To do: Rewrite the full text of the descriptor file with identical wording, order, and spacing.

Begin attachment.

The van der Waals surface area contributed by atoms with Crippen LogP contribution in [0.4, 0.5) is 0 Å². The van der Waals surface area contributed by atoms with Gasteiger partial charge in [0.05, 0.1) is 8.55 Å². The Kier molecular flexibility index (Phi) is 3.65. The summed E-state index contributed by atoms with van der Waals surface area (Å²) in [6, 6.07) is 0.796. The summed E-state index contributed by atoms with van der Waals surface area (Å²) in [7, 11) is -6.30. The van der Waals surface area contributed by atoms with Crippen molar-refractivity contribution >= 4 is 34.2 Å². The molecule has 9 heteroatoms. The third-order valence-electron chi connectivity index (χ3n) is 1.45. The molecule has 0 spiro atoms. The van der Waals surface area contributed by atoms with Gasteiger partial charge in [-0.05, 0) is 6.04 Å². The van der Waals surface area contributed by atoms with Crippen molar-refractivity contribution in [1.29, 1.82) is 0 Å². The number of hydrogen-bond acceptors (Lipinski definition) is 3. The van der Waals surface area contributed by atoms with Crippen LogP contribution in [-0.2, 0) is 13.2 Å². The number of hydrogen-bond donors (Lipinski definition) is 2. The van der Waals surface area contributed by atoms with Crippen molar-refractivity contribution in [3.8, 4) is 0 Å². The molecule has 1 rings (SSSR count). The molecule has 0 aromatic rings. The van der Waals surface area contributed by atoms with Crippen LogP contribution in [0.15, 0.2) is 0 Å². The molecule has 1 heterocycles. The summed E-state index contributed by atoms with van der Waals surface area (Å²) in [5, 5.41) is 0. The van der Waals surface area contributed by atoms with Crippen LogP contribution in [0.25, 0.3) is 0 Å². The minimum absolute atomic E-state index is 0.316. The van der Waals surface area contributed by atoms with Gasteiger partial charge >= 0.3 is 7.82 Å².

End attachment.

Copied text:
The van der Waals surface area contributed by atoms with Crippen LogP contribution in [0.4, 0.5) is 0 Å². The van der Waals surface area contributed by atoms with Gasteiger partial charge in [0.05, 0.1) is 8.55 Å². The Kier molecular flexibility index (Phi) is 3.65. The summed E-state index contributed by atoms with van der Waals surface area (Å²) in [6, 6.07) is 0.796. The summed E-state index contributed by atoms with van der Waals surface area (Å²) in [7, 11) is -6.30. The van der Waals surface area contributed by atoms with Crippen molar-refractivity contribution >= 4 is 34.2 Å². The molecule has 9 heteroatoms. The third-order valence-electron chi connectivity index (χ3n) is 1.45. The molecule has 0 spiro atoms. The van der Waals surface area contributed by atoms with Gasteiger partial charge in [-0.05, 0) is 6.04 Å². The van der Waals surface area contributed by atoms with Crippen molar-refractivity contribution in [1.29, 1.82) is 0 Å². The number of hydrogen-bond acceptors (Lipinski definition) is 3. The van der Waals surface area contributed by atoms with Crippen LogP contribution in [-0.2, 0) is 13.2 Å². The number of hydrogen-bond donors (Lipinski definition) is 2. The van der Waals surface area contributed by atoms with Crippen molar-refractivity contribution in [3.8, 4) is 0 Å². The molecule has 1 rings (SSSR count). The molecule has 0 aromatic rings. The van der Waals surface area contributed by atoms with Crippen LogP contribution in [0.15, 0.2) is 0 Å². The molecule has 1 heterocycles. The summed E-state index contributed by atoms with van der Waals surface area (Å²) in [5, 5.41) is 0. The van der Waals surface area contributed by atoms with Crippen LogP contribution in [0.25, 0.3) is 0 Å². The minimum absolute atomic E-state index is 0.316. The van der Waals surface area contributed by atoms with Gasteiger partial charge >= 0.3 is 7.82 Å².